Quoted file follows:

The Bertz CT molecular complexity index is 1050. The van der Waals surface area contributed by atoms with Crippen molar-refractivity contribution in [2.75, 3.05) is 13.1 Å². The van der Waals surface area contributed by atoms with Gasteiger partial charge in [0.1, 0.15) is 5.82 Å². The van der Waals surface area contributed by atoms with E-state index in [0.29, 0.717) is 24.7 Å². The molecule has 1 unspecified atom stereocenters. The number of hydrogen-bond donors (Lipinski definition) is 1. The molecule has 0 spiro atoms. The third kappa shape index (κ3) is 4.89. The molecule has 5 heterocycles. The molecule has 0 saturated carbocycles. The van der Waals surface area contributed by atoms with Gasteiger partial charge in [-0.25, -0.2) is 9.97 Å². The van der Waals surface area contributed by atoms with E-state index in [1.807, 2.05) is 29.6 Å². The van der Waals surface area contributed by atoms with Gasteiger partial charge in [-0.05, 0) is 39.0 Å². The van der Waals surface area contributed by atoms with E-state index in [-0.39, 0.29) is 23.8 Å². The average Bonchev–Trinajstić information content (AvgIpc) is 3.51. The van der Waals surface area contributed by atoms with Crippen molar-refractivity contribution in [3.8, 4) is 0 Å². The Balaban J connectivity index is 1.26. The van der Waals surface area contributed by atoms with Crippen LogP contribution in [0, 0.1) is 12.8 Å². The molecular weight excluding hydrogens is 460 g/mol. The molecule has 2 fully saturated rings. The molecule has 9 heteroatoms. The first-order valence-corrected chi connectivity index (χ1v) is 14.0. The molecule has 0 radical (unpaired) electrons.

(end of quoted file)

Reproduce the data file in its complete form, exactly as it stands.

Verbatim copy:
The Bertz CT molecular complexity index is 1050. The van der Waals surface area contributed by atoms with Crippen molar-refractivity contribution in [2.75, 3.05) is 13.1 Å². The van der Waals surface area contributed by atoms with Gasteiger partial charge in [0.1, 0.15) is 5.82 Å². The van der Waals surface area contributed by atoms with E-state index in [0.29, 0.717) is 24.7 Å². The molecule has 1 unspecified atom stereocenters. The number of hydrogen-bond donors (Lipinski definition) is 1. The molecule has 0 spiro atoms. The third kappa shape index (κ3) is 4.89. The molecule has 5 heterocycles. The molecule has 0 saturated carbocycles. The van der Waals surface area contributed by atoms with Gasteiger partial charge in [-0.25, -0.2) is 9.97 Å². The van der Waals surface area contributed by atoms with E-state index in [1.807, 2.05) is 29.6 Å². The van der Waals surface area contributed by atoms with Gasteiger partial charge in [-0.05, 0) is 39.0 Å². The van der Waals surface area contributed by atoms with E-state index in [-0.39, 0.29) is 23.8 Å². The average Bonchev–Trinajstić information content (AvgIpc) is 3.51. The van der Waals surface area contributed by atoms with Crippen molar-refractivity contribution in [3.8, 4) is 0 Å². The Balaban J connectivity index is 1.26. The van der Waals surface area contributed by atoms with Crippen LogP contribution in [0, 0.1) is 12.8 Å². The molecular weight excluding hydrogens is 460 g/mol. The molecule has 2 fully saturated rings. The molecule has 9 heteroatoms. The first-order valence-corrected chi connectivity index (χ1v) is 14.0. The molecule has 0 radical (unpaired) electrons.